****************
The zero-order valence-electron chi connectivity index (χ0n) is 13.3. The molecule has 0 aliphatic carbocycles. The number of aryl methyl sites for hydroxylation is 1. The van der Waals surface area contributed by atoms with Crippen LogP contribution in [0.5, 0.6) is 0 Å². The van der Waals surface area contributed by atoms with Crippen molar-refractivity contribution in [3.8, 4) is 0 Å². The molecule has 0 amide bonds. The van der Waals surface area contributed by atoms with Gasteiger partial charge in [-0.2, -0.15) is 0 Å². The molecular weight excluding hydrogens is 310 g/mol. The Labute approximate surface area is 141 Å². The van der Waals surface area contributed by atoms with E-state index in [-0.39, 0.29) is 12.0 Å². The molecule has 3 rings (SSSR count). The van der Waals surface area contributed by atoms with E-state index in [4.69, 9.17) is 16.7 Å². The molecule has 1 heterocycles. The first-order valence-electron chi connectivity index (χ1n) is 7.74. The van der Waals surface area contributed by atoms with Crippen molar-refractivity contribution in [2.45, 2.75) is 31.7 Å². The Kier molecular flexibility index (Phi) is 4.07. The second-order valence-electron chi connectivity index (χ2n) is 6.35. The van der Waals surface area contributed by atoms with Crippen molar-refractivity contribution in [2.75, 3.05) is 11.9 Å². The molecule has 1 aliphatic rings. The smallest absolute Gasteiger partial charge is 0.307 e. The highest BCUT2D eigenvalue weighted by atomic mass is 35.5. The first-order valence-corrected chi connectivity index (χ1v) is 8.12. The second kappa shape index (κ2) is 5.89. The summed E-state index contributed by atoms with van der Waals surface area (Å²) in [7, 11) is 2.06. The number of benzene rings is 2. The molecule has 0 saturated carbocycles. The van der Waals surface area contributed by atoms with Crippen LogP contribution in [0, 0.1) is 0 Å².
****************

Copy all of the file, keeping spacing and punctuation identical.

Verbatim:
The zero-order valence-electron chi connectivity index (χ0n) is 13.3. The molecule has 0 aliphatic carbocycles. The number of aryl methyl sites for hydroxylation is 1. The van der Waals surface area contributed by atoms with Crippen LogP contribution in [0.5, 0.6) is 0 Å². The van der Waals surface area contributed by atoms with Crippen molar-refractivity contribution in [3.8, 4) is 0 Å². The molecule has 0 amide bonds. The van der Waals surface area contributed by atoms with Gasteiger partial charge in [-0.2, -0.15) is 0 Å². The molecular weight excluding hydrogens is 310 g/mol. The Labute approximate surface area is 141 Å². The van der Waals surface area contributed by atoms with E-state index in [-0.39, 0.29) is 12.0 Å². The molecule has 3 rings (SSSR count). The van der Waals surface area contributed by atoms with E-state index in [4.69, 9.17) is 16.7 Å². The molecule has 1 heterocycles. The first-order valence-electron chi connectivity index (χ1n) is 7.74. The van der Waals surface area contributed by atoms with Crippen molar-refractivity contribution in [2.45, 2.75) is 31.7 Å². The Kier molecular flexibility index (Phi) is 4.07. The second-order valence-electron chi connectivity index (χ2n) is 6.35. The van der Waals surface area contributed by atoms with Crippen molar-refractivity contribution in [2.75, 3.05) is 11.9 Å². The molecule has 1 aliphatic rings. The smallest absolute Gasteiger partial charge is 0.307 e. The highest BCUT2D eigenvalue weighted by atomic mass is 35.5. The first-order valence-corrected chi connectivity index (χ1v) is 8.12. The second kappa shape index (κ2) is 5.89. The summed E-state index contributed by atoms with van der Waals surface area (Å²) in [7, 11) is 2.06. The number of benzene rings is 2. The molecule has 0 saturated carbocycles. The van der Waals surface area contributed by atoms with Crippen LogP contribution in [0, 0.1) is 0 Å².